2018 42nd New York Annual Course Success!



First, and this is a big one, we had outstanding registration, totaling close to 700 for the main sessions!!  We had a delegation of 15 physicians attend from China.

 We also had over 200 Workshop and Symposia registrants, at last count. This remains the largest regional GI meeting in the USA each year, and trails behind only DDW and the ACG meeting in terms of attendance.

We had 89 faculty, 41 presentations in the main session, 24 presentations in the Nurses and Associates program, and countless others in the satellite seminars.

In fact, there were 5 separate satellite and hands-on sessions during the Course, and several other special Programs. These sessions are each unique, innovative and in a word, outstanding.

We had attendees from all over the US and around the world, a testimony to the far reaching word of mouth “buzz” there is about this Course each year.

On top of all that, we had seven innovative lunchtime symposia, and 11 special lectures, including the Florence Lefcourt Lecture, given by Tonya Kaltenbach, the David Falkenstein Lecture, given by Todd Baron, the Ed Bini Lecture, given by Larry Brandt, the ASGE President’s Lecture by Steve Edmundowicz, the NYSGE President’s Address by Seth Gross, the Richard McCray Lecture, given by Sid Winawer, and the Peter Steven’s lecture, given by Stavros Stavropoulos.

We had an incredible scientific poster session, led by Susana Gonzalez and Lauren Khanna. This year we had over 50 different authors who submitted 38 posters, with several entries from outside the NYC area!!  The poster session review included a cocktail reception on Thursday evening. The room was packed; this is indeed a popular event!  The always popular Peter Steven’s Video Forum, led by Anthony Starpoli and Juan Carlos Bucobo, again was a huge success, with 6 outstanding videos, including one submitted from Canada.  The Fellow’s Forum on Thursday evening was superb, coordinated by Michelle Kim and Brian Bosworth; the feedback was excellent.

 The Doris C. Barnie Nurses and Associates Program, skillfully arranged as always by Barbara Zuccala and Nancy Schlossberg, again was a huge success, with outstanding lectures and interactive sessions. The Nurses and Associates program this year attracted well over 200 participants, all of whom were raving about the quality of the program. A huge thank you to Barbara and Nancy; we appreciate their efforts immensely.

The Live from New York Course was packed with a range of incredible cases again this year…our most sincere gratitude to Greg Haber for the unbelievable amount of energy and effort he puts into directing this truly outstanding piece of the Course each and every year.  Big time thanks to Sammy Ho as well for his co-leadership this year.   The NYU-Langone location continues to be excellent.  Many thanks to the team there who worked hard to coordinate everything. The quality of the HD transmission is truly spectacular; even more impressive is the quality of the material being presented and the quality of the Faculty doing the procedures and commenting on the care…fascinating procedures at the cutting edge of gastroenterology explained by masters in their field!!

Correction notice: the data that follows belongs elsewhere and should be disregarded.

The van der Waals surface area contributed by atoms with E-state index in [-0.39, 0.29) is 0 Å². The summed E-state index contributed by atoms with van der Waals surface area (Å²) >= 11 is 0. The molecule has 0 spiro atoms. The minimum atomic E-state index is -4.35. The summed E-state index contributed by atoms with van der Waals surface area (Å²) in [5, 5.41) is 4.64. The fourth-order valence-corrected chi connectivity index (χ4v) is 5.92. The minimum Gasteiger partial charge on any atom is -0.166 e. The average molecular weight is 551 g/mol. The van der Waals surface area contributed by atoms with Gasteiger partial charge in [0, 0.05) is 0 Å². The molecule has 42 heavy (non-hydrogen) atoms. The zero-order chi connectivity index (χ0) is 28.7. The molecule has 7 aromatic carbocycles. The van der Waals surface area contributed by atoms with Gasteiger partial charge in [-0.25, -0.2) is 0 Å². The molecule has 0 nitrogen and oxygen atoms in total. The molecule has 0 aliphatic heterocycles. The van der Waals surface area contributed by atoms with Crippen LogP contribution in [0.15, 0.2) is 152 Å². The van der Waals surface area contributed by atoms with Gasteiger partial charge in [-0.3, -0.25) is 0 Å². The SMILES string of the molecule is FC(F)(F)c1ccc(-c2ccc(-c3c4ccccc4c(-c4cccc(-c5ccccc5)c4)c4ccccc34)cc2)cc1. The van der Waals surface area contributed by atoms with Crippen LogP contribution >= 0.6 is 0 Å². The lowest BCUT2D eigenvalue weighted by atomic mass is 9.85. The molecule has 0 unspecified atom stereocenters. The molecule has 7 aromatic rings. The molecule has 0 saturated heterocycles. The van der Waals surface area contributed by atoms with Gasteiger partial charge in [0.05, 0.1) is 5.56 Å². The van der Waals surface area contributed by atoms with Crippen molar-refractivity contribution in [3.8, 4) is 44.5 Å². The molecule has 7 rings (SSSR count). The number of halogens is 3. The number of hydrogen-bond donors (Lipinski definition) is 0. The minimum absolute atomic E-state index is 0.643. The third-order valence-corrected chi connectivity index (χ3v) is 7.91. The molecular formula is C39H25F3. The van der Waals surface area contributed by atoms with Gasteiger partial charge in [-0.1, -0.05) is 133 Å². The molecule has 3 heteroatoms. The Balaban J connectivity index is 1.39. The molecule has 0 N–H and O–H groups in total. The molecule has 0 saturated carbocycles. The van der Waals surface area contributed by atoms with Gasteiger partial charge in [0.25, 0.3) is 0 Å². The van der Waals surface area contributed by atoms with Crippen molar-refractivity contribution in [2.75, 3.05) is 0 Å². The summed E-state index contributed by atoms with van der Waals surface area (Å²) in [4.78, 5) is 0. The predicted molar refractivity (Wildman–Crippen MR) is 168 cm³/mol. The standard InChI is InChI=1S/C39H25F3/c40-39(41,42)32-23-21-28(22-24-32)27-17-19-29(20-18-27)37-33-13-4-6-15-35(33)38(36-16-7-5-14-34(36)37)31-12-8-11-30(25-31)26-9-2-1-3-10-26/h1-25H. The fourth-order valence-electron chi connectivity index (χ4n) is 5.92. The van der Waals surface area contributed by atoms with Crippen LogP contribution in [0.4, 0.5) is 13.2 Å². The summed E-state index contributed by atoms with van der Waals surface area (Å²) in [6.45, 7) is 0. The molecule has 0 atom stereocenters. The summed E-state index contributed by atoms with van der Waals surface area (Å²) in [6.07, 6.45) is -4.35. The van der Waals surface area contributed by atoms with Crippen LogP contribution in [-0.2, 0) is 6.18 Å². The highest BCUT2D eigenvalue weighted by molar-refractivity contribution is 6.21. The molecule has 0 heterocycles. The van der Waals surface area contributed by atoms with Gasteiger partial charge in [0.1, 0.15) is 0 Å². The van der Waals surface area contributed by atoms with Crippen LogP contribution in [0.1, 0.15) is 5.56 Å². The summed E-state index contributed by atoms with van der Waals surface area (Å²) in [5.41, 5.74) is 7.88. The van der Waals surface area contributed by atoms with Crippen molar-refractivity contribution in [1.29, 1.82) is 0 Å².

Gratitude is well-deserved to the many persons who give their time to the New York Course.

Thanks to our out of town guests at NYU, Todd Baron, Guido Costamagna, Jacques Deviere and Vanessa Shami, who were simply amazing, as well as to our NYC Faculty, who were equally awesome!

Thanks as well to all the panelists at the Marriott, who really were very lively and provocative this year, many of whom spent parts of both days with us…the panel discussions really brought out critical decision making points in each case…many thanks!!

 Also, we can’t thank David Robbins enough.  David is now the master of the hugely important role of being behind the scenes at the live course…really making it all happen, but rarely seen!!  We couldn’t have done it without him!!

Phil Joseph and his team at Advance Concepts get big time kudos as well.  Their audiovisual and technical expertise is beyond amazing and we appreciate their help greatly!!

Also thanks to the NYU staff (there are many, many people involved there)!!

 The Satellite Courses, both hand-on and didactic, continue to be a huge draw. Small groups, great teaching…what more could you ask for??  Nearly every session was filled to capacity, a fairly amazing thing when you consider all that is going on and the proximity of the meeting to the Holidays. The directors of each satellite session are truly responsible for the success of each individual program, and so we want to thank those individuals specifically:  Frank Kasmin, Nikhil Kumta, Ira Jacobson, Joesph Odin, Reem Sharaiha, Violeta Popov, Sammy Ho, Frank Gress, Amrita Sethi, and Arvind Trindade; all did an amazing job!!

 We also ran the Annual New York GI Fellows Endoscopy Course on Wednesday.  It was a full day Program for 36 GI Fellows in training, and featured a full range of lectures and hands-on training, with 12 specific hands-on stations for luminal and pancreaticobiliary teaching.  Amazing.  Thanks to the group that led that effort this year, Chris DiMaio, Adam Goodman, Reem Sharaiha and Stavros Stavropoulos. 

 A special enormous thank you to Karen Cervenka, the Society’s Managing Director, for being so incredible.  Karen works seemingly endlessly (and then more!) to put every aspect of this very complicated Course together, and she once again did a simply phenomenal job.  Her enthusiasm, energy and dedication are very much appreciated!!!!  Many others at Digestive Health Works also worked very hard on our behalf…thanks to Bina Mesheimer, Robin Weidy, Barbara Connell and everyone else who contributed behind the scenes. 

 Thanks also to Montefiore CME, and in particular Nada Piacentino, Marilyn Sasso and Vic Hatcher for their help. Nada retired earlier this month, and we thank her as well for all her years of dedication to NYSGE and our Programs.

 We still miss Florence Lefcourt, the “heart and the soul of the Society”, but she “continues to be there” as well. Regular tributes to her remind us all of the wonderful woman who led us for so many years!!

The NYSGE Council helped whip the Program into shape many months ago, and we appreciate their efforts as well.  Today’s version of the Course is really built on the Courses of 20, 30 and now over 40 years ago…we thank the many NYSGE council members over all the years, as well as the original founders of the Society, and appreciate all they did to shape the Society and to shape this Course. Also, congratulations to the Society’s current President, Seth Gross, who has had a most successful year as President!!